Dear Brothers and Sisters in Christ,
St. Paul’s first letter to the Corinthians is a powerful read. The passage we hear at Mass this weekend comes from the seventh chapter and may, at first blush, seem a bit odd. It sounds almost as though St. Paul is discouraging marriage. In fact, St. Paul is situating marriage and celibacy in the context of a much broader theology of the Church, and laying the groundwork for a world vision that merits theological reflection and spiritual contemplation. To understand the letter, and thus to understand St. Paul’s theological points, it is helpful to know something about the people to whom St. Paul was writing.
Corinth was a Greek city that eventually was conquered by the Roman Empire. Before the time of Christ, the Romans turned the city into a colony for freed slaves and military veterans. Over time, Corinth became extremely important as a port city and center of trade, as well as the capital of the Roman province of Achaia (modern-day Greece). Numerous temples to pagan gods were built within the city walls. With trade and travelers coming through the city at all times, Corinth came to have a reputation for licentiousness and an intense climate of social competition. St. Paul first visited Corinth around the year 50 AD, having just unsuccessfully attempted to evangelize Athens. We read about Paul’s attempt to evangelize Athens in Acts chapter 17. Chapter 18 of Acts brings us to Corinth, where Paul would stay for 18 months or so. Assisted by Silas and Timothy, and housed by Pontus and Priscilla, Paul begins to evangelize in the Jewish synagogue. His message is received well by Crispus who was the leader of the synagogue, and who was baptized with his entire household. At the end of his time in Corinth, the Jews in Corinth brought Paul before the tribunal of Gallio the Roman proconsul, and a few days later, Paul left the city and continued his mission in Ephesus. With this brief sketch, we can see that Corinth was a complex city with a mix of cultures and attitudes present. The Christian community which Paul established there was made up of Jews and Greeks alike, who lived in a largely pagan environment. As a result, they had many questions about how they were supposed to live, how they were to follow God’s law, and how they were to engage with the ambient culture, especially when it seemed to conflict with the Gospel.
The first letter to the Corinthians, then, was written to address divisions that had sprung up among those early Christians and to help them navigate a moral landscape that the culture made difficult. St. Paul had to articulate for them the moral consequences of being disciples of Christ and help them to understand a common faith and morality that could unite their disparate cultural backgrounds. He had to name for them the behaviors that are directly contrary to God’s plan, and in particular articulate a coherent sexual morality. St. Paul does all of this with his own sense of urgency; he tended to view the second coming of Christ as something imminent, and thus living according to the Gospel was for Paul an immediate preparation to welcome the Lord when he would come again. All of this builds to Paul’s great vision of heaven and the way to reach heaven by way of true charity, articulated most famously in 1 Corinthians 13. St. Paul reminds the Corinthian Christians that everything they have learned and experienced of Christ must have an impact on their daily words, thoughts, and actions, and is directing them to their final end, which is eternity with Christ in heaven.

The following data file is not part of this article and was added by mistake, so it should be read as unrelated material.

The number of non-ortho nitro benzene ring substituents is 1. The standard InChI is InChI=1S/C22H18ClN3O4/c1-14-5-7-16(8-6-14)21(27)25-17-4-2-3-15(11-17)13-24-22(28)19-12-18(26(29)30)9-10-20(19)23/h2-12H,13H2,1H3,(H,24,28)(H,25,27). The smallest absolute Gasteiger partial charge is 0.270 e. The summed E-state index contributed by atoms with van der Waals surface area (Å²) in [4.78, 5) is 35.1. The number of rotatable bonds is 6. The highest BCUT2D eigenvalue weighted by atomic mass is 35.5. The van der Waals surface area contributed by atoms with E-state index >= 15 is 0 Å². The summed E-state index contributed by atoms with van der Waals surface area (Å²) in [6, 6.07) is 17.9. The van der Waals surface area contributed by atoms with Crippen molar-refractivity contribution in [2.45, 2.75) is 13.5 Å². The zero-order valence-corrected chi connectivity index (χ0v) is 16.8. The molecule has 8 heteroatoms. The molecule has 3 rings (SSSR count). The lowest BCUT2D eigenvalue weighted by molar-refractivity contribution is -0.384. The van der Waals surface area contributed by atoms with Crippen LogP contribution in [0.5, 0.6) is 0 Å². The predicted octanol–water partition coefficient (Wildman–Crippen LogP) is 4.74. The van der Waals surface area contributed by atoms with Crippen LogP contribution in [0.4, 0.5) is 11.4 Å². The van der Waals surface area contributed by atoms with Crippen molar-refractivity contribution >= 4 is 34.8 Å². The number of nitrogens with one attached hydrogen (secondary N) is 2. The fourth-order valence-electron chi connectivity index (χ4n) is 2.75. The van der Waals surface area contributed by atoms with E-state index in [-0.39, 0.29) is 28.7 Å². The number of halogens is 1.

The seventh chapter of this letter as read in this weekend’s Mass is a bit out of context, but valuable nevertheless. The previous chapter ends with these powerful words: “So glorify God in your body.” Paul makes clear that the body itself has a theological meaning and we are therefore capable of worshipping and glorifying God not only with our words, thoughts, and prayers, but even with our body. From there, Paul begins to teach about marriage. In answer to a question the Corinthians have sent him (which we, unfortunately, do not get to read), he points to his own celibate life and encourages that discipline, but also indicates that marriage can and should be a path to holiness for those who choose it. Marriage helps couples to avoid immorality, learn self-control, and understand the meaning of Christian service in love. He speaks of the sanctity and indissolubility of the marriage bond, and encourages those who have become Christians to live in their particular state in life, rather than seeking personal advancement.
The particular passage from 1 Corinthians 7 we read at Mass deals with the unmarried and how they ought to live. In view of what St. Paul believed to be Christ’s imminent second coming, he encourages the unmarried to remain single and focus their energies, efforts, and prayers at preparing for the Lord’s return. In this, he is not denying the goodness of marriage, but rather encouraging a single-mindedness of purpose; be devoted to God with your whole heart, soul, mind, and strength. Do not be concerned with material goods or the affairs of this world, but rather be concerned with the things of God and living a life pleasing to Him. In the broader context of a city and culture beset on all sides by pagan license, Paul is teaching his community that living a Christian life makes one stand out from society. Our morality and way of living cannot be the same as that of the world. The Gospel demands more of us. It may be challenging at times, and we may want to adopt the morality and spirit of the world. This seventh chapter of the first letter to the Corinthians outlines what we should do, while the rest of the letter will remind us why we do it. We are called, St. Paul says, to choose the more excellent way, the way of love. Love never fails and love leads us into the everlasting life of heaven promised to us by our merciful and loving Savior, Jesus Christ.